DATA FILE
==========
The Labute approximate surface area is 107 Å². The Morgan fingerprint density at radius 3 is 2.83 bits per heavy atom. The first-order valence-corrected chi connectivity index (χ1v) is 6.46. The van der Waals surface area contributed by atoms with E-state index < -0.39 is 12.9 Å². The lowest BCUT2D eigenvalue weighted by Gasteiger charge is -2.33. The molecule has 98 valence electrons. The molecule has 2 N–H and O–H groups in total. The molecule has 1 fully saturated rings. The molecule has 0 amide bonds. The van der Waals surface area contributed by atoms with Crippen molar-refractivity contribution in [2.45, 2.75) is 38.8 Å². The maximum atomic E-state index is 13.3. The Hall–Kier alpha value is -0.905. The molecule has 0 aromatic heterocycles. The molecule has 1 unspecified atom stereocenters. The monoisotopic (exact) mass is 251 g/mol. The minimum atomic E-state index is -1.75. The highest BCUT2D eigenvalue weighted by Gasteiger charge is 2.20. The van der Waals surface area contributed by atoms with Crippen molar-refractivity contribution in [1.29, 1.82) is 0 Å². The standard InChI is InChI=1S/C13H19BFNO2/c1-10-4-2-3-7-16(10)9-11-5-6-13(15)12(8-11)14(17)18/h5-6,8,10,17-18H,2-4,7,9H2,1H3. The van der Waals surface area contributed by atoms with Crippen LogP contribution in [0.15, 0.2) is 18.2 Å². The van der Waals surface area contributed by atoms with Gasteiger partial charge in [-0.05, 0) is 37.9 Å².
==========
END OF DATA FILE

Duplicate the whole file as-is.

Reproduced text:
The Labute approximate surface area is 107 Å². The Morgan fingerprint density at radius 3 is 2.83 bits per heavy atom. The first-order valence-corrected chi connectivity index (χ1v) is 6.46. The van der Waals surface area contributed by atoms with E-state index < -0.39 is 12.9 Å². The lowest BCUT2D eigenvalue weighted by Gasteiger charge is -2.33. The molecule has 98 valence electrons. The molecule has 2 N–H and O–H groups in total. The molecule has 1 fully saturated rings. The molecule has 0 amide bonds. The van der Waals surface area contributed by atoms with Crippen molar-refractivity contribution in [2.45, 2.75) is 38.8 Å². The maximum atomic E-state index is 13.3. The Hall–Kier alpha value is -0.905. The molecule has 0 aromatic heterocycles. The molecule has 1 unspecified atom stereocenters. The monoisotopic (exact) mass is 251 g/mol. The minimum atomic E-state index is -1.75. The highest BCUT2D eigenvalue weighted by Gasteiger charge is 2.20. The van der Waals surface area contributed by atoms with Crippen molar-refractivity contribution in [1.29, 1.82) is 0 Å². The standard InChI is InChI=1S/C13H19BFNO2/c1-10-4-2-3-7-16(10)9-11-5-6-13(15)12(8-11)14(17)18/h5-6,8,10,17-18H,2-4,7,9H2,1H3. The van der Waals surface area contributed by atoms with Crippen LogP contribution in [0.15, 0.2) is 18.2 Å². The van der Waals surface area contributed by atoms with Gasteiger partial charge in [-0.05, 0) is 37.9 Å².